Seek & Spell Challenge engaged my students and encouraged "real thinking" about words and their spelling. I loved watching teams of two work together and brainstorm and then check the word wall or their "quick words" for correct spelling. Having to find the "Mystery Word" was the bonus! The kids loved this concept and it provided a nice challenge for those who needed it. Manipulating the letters is important for student growth as it provides practice and exposure that they need as spellers, writers, and readers. ~ Cheryl Jordan, 2nd  Grade
 My students loved Seek & Spell Challenge! I had them work individually and then with a partner. They enjoyed comparing the words they each had made, finding those that were the same and those that were different. They saw that they could rearrange the letters in each other's "big" words and make smaller words too. I know there are similar word work activities; however, this packet is much more thoroughly put together and easier to prepare and use in the classroom. ~ Cheryl Barrios, 3rd and 4th Grade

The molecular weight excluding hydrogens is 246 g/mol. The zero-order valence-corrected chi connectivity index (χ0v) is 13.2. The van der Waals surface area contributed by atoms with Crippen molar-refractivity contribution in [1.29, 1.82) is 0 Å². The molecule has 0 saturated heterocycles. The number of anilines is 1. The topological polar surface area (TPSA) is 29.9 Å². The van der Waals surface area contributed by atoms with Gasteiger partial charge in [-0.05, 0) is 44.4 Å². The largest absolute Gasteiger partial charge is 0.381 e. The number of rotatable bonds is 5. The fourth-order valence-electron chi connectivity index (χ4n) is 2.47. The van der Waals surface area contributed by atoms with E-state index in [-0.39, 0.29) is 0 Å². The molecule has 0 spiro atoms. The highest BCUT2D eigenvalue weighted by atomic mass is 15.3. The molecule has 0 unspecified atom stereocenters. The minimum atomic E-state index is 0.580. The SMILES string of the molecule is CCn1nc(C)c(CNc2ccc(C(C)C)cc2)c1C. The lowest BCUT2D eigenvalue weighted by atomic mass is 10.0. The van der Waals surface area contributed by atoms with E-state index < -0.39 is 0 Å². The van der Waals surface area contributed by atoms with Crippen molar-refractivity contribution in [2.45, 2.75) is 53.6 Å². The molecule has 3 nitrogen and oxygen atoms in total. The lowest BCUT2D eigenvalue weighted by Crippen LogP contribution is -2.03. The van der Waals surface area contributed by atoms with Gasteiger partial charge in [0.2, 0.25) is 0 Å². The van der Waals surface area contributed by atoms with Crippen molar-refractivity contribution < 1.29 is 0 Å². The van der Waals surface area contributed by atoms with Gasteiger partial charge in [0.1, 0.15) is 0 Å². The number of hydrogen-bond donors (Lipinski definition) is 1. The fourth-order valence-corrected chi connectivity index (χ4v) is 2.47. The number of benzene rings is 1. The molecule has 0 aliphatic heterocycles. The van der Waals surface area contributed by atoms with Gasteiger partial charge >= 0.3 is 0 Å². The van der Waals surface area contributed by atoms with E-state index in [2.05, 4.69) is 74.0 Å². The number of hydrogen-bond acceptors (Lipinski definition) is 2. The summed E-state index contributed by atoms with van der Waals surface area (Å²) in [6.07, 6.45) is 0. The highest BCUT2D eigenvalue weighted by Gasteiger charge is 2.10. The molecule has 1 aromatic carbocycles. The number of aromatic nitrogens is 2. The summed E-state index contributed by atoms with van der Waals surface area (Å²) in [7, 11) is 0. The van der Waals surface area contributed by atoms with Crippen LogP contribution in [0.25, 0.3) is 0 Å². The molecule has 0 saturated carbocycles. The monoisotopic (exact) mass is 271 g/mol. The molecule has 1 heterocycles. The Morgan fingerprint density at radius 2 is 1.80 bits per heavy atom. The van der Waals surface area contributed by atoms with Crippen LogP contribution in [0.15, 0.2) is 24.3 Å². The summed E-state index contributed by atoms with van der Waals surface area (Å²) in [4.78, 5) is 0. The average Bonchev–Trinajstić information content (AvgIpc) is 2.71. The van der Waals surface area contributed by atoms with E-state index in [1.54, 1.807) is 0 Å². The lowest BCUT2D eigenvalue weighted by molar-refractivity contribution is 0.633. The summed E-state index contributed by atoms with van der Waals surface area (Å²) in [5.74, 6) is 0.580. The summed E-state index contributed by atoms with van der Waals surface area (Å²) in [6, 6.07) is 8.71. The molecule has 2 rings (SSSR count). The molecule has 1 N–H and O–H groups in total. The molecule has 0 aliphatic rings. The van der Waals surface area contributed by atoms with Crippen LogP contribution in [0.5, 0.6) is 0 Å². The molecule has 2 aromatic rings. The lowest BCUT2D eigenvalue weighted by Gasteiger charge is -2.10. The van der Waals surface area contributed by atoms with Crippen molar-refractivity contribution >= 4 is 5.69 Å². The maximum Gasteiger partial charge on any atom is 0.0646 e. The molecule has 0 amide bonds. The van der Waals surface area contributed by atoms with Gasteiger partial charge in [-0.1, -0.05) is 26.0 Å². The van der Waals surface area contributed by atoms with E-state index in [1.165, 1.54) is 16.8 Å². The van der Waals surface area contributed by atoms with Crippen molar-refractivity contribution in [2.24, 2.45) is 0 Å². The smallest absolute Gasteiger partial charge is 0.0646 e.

I love how Seek & Spell Challenge is naturally differentiated for each student’s level; my lowest students could find success and my higher students could find challenges. ~ Deena Hayes, 5th Grade
My students loved the kinesthetic aspect of Seek & Spell Challenge. It was interesting to watch how they created words and how the activity easily differentiates itself as the kids are working. Having the letters that can be confused underlined helps greatly. Even though my kids needed help finding the mystery word, they were still so excited to get to it via my clues and were just as happy when they finally figured it out. The mystery part adds such a fun element to the whole activity. ~ Sally Campbell, 2nd and 3rd Grade